“The key was the second note, because it identified Allen’s Hill. We reasoned that at least one of them was probably hiding someplace close by where they could walk to the drop spot, return to where they were hiding, and get rid of Robbie right away.”
Robbie shuddered and his mom let out a little whimper.
“So, the officer continued, “our only chance was to grab them that night, even if they knew we were going to try that. We hoped they would think we would cover the top of the hill, which we did. But we also put three men near the trail, by sundown, hoping that the kidnappers would not be in place yet.
“There were seven of us all together. Three by the trail and four near the top. Henry showed up right on schedule. The three trail men followed a little behind him, some distance from the trail but parallel to it. They saw Sinclair grab Henry from behind. Had he tried to hurt Henry at all, they would have arrested him right there, but he didn’t. They saw Henry pass over the box and saw Sinclair say something to Henry and then shove him up the trail.”
“I had no idea they were there,” said Henry.
“Fortunately, neither did Sinclair. Anyway, from there, they followed Sinclair back to an old cabin on the side of the hill which none of us even knew existed. We have no idea how Sinclair and Wilson found it, but criminals have their own methods of communication. One of the officers held back a little and quietly radioed the rest of us, giving us the location of the hut.
“When we all got to the hut, we surrounded it, and one of the FBI agents threw a flashbang through the window.” We all looked at each other, confused. “A flashbang is sometimes called a stun grenade. It produces a blinding flash and a very loud bang. It disorients anybody near it. For a few seconds they can neither hear nor see.”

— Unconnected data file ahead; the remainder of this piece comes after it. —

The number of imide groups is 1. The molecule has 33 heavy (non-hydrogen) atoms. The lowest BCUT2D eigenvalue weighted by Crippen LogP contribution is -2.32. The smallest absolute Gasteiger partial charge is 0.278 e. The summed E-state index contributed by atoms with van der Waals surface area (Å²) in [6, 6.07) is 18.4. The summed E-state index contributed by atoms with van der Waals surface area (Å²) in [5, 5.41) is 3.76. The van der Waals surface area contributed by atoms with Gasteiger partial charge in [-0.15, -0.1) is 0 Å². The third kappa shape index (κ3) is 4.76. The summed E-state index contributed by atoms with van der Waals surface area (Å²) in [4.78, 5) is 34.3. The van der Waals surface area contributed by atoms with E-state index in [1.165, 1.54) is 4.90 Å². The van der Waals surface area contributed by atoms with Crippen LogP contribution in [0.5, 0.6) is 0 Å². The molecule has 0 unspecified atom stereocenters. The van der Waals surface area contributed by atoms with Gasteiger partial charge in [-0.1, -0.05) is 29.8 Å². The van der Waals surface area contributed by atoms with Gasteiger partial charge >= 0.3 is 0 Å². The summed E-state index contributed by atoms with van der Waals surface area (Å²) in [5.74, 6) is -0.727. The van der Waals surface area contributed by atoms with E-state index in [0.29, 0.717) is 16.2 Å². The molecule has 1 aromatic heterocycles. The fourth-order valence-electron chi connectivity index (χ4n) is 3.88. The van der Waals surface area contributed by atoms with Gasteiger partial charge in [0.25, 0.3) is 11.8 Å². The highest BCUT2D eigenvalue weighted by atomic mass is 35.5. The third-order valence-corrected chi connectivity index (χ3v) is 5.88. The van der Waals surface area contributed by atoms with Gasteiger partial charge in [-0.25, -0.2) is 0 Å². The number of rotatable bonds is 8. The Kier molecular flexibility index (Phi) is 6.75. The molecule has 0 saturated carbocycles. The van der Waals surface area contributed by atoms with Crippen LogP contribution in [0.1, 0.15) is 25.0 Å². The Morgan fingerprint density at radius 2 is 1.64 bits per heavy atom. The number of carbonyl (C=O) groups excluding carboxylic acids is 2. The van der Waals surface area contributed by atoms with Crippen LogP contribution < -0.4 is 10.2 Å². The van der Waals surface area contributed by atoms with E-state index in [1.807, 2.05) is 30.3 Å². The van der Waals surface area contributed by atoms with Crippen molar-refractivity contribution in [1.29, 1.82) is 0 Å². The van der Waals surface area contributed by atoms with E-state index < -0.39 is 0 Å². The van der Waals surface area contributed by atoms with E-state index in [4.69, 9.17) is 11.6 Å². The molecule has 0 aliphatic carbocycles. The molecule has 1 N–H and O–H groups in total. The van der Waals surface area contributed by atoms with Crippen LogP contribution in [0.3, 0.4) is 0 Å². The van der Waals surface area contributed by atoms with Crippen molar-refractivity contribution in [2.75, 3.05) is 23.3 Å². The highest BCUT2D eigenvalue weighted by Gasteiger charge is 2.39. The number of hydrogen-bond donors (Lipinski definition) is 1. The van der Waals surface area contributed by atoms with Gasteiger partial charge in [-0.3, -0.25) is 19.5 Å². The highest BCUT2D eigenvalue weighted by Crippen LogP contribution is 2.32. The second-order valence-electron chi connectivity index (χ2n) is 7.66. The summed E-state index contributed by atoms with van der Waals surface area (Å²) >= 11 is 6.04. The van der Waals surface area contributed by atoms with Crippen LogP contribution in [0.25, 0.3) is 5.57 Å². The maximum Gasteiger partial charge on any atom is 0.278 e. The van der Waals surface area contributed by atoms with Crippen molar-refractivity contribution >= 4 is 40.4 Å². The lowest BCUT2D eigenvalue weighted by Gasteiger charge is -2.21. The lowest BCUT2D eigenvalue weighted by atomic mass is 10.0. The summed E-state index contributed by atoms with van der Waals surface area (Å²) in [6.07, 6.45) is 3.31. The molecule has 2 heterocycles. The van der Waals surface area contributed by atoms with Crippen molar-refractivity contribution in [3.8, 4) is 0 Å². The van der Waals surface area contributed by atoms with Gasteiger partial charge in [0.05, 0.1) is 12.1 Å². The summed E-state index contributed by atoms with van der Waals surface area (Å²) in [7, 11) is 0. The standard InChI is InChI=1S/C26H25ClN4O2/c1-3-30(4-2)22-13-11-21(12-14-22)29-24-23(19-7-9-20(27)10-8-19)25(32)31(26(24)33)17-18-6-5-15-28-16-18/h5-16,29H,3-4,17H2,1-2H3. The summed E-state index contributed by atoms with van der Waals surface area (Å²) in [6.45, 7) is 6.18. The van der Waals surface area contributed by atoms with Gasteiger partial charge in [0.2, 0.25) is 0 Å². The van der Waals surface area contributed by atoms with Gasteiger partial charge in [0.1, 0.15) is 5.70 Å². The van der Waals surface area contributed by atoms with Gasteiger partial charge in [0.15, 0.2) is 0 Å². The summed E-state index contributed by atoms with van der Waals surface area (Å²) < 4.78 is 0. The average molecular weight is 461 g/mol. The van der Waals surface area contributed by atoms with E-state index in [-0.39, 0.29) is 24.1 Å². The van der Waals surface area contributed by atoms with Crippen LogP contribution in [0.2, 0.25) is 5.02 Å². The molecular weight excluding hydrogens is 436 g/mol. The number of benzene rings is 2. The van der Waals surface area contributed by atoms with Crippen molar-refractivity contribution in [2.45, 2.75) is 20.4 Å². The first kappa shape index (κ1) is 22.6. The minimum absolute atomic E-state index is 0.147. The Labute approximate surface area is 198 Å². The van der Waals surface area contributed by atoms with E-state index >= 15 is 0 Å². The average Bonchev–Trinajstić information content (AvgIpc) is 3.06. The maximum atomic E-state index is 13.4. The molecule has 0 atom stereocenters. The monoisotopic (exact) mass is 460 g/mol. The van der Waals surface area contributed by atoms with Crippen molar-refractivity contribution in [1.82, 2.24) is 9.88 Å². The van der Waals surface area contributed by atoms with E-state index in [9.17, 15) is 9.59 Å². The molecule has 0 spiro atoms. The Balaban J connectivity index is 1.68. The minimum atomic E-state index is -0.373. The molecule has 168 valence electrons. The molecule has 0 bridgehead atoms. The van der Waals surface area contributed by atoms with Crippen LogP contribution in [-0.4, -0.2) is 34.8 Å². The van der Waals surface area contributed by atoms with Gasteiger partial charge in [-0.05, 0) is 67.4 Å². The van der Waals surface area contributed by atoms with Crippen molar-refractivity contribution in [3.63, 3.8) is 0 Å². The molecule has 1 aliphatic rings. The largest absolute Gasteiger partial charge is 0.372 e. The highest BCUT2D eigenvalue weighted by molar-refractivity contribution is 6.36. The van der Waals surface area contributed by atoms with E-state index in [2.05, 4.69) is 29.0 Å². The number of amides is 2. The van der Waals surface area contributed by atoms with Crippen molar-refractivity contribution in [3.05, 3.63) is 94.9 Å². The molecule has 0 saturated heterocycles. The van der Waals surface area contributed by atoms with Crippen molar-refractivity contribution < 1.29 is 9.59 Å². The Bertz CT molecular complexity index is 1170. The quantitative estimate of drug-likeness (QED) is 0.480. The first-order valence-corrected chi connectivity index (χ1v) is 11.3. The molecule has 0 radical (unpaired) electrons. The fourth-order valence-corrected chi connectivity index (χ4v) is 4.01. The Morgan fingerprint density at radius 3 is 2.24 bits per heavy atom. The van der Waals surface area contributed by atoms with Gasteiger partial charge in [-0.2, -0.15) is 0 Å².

“So that’s what that was,” put in Robbie. “It was really, really scary!”
“Then we burst in and grabbed Sinclair and Wilson. One of the agents cut Robbie’s bindings and carried him out. He was shaking, not surprisingly, but once he knew he was going to be OK he began to relax.”
“Well, really I began to cry,” Robbie said.
“The reason it took us so long to bring Robbie here was that we wanted a doctor to look him over first and we wanted to do an immediate debriefing. So we took him to the hospital in Greenfield. I suppose we should have called you, but we were just thinking about Robbie and the two kidnappers at that time.
“The doctor said that, other than hungry, thirsty, and scared, Robbie is fine. While his vision is a little affected, it will be fine by morning.
“On the way here, Robbie told us his story, but I’ll let him tell you that.
“Henry, I need you to come to the station in the morning to give us a sworn statement about your part in what happened tonight. And remind me to give you the camera, although we’ll need to keep the Sim card for a while as evidence.”
Finally, he said as he rose from his chair, “I’m sorry to say that I doubt we can get either of them for the murder of Chad. We do have one of Sinclair’s fingerprints on the key to the truck, and we might get him for vehicular homicide, but we can’t prove that he intended to kill Chad unless we can get Wilson to turn on him. We can get both of them for kidnapping, though, as well as the threats they made, and, using the photos, we can get them both for distributing drugs and probably for manslaughter for the two boys who OD’d. That combination should put them away for a long time.”
As he rose to leave, everybody crowded around thanking him and shaking his hand.
When he was gone, Henry’s mom said, “Of course, we all want to hear Robbie’s story too, but I think first he needs to eat something and then get some rest. So why don’t we all meet here for brunch at 11:00 tomorrow, and we can all hear Robbie’s story.”
We all agreed and Mom, Dad and I started to leave when I heard Robbie ask, “Can I sleep with Henry tonight? I need him close to me.” Henry agreed.
I need him close to me too, I thought, but I didn’t say anything.